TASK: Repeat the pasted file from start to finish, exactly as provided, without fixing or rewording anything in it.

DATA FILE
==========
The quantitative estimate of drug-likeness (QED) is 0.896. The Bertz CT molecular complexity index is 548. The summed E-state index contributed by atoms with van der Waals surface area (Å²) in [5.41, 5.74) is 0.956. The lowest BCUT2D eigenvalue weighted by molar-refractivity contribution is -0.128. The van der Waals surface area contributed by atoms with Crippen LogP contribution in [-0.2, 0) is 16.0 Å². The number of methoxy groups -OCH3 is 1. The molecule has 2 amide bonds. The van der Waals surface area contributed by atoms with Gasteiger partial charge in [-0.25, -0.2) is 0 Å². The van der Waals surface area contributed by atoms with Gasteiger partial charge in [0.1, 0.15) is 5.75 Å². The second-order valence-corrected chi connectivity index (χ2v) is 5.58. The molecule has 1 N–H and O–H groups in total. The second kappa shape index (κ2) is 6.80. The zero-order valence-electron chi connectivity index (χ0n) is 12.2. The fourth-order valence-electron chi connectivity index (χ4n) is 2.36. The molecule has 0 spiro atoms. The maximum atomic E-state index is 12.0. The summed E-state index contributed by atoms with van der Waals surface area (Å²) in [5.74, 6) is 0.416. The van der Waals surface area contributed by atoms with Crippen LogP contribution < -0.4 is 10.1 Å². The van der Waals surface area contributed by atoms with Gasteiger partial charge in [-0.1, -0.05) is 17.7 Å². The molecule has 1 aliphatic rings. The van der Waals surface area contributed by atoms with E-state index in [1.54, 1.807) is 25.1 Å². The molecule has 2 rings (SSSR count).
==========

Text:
The quantitative estimate of drug-likeness (QED) is 0.896. The Bertz CT molecular complexity index is 548. The summed E-state index contributed by atoms with van der Waals surface area (Å²) in [5.41, 5.74) is 0.956. The lowest BCUT2D eigenvalue weighted by molar-refractivity contribution is -0.128. The van der Waals surface area contributed by atoms with Crippen LogP contribution in [-0.2, 0) is 16.0 Å². The number of methoxy groups -OCH3 is 1. The molecule has 2 amide bonds. The van der Waals surface area contributed by atoms with Gasteiger partial charge in [-0.25, -0.2) is 0 Å². The van der Waals surface area contributed by atoms with Gasteiger partial charge in [0.1, 0.15) is 5.75 Å². The second-order valence-corrected chi connectivity index (χ2v) is 5.58. The molecule has 1 N–H and O–H groups in total. The second kappa shape index (κ2) is 6.80. The zero-order valence-electron chi connectivity index (χ0n) is 12.2. The fourth-order valence-electron chi connectivity index (χ4n) is 2.36. The molecule has 0 spiro atoms. The maximum atomic E-state index is 12.0. The summed E-state index contributed by atoms with van der Waals surface area (Å²) in [5.74, 6) is 0.416. The van der Waals surface area contributed by atoms with Crippen LogP contribution < -0.4 is 10.1 Å². The van der Waals surface area contributed by atoms with Gasteiger partial charge in [-0.1, -0.05) is 17.7 Å². The molecule has 1 aliphatic rings. The van der Waals surface area contributed by atoms with E-state index in [1.54, 1.807) is 25.1 Å². The molecule has 2 rings (SSSR count).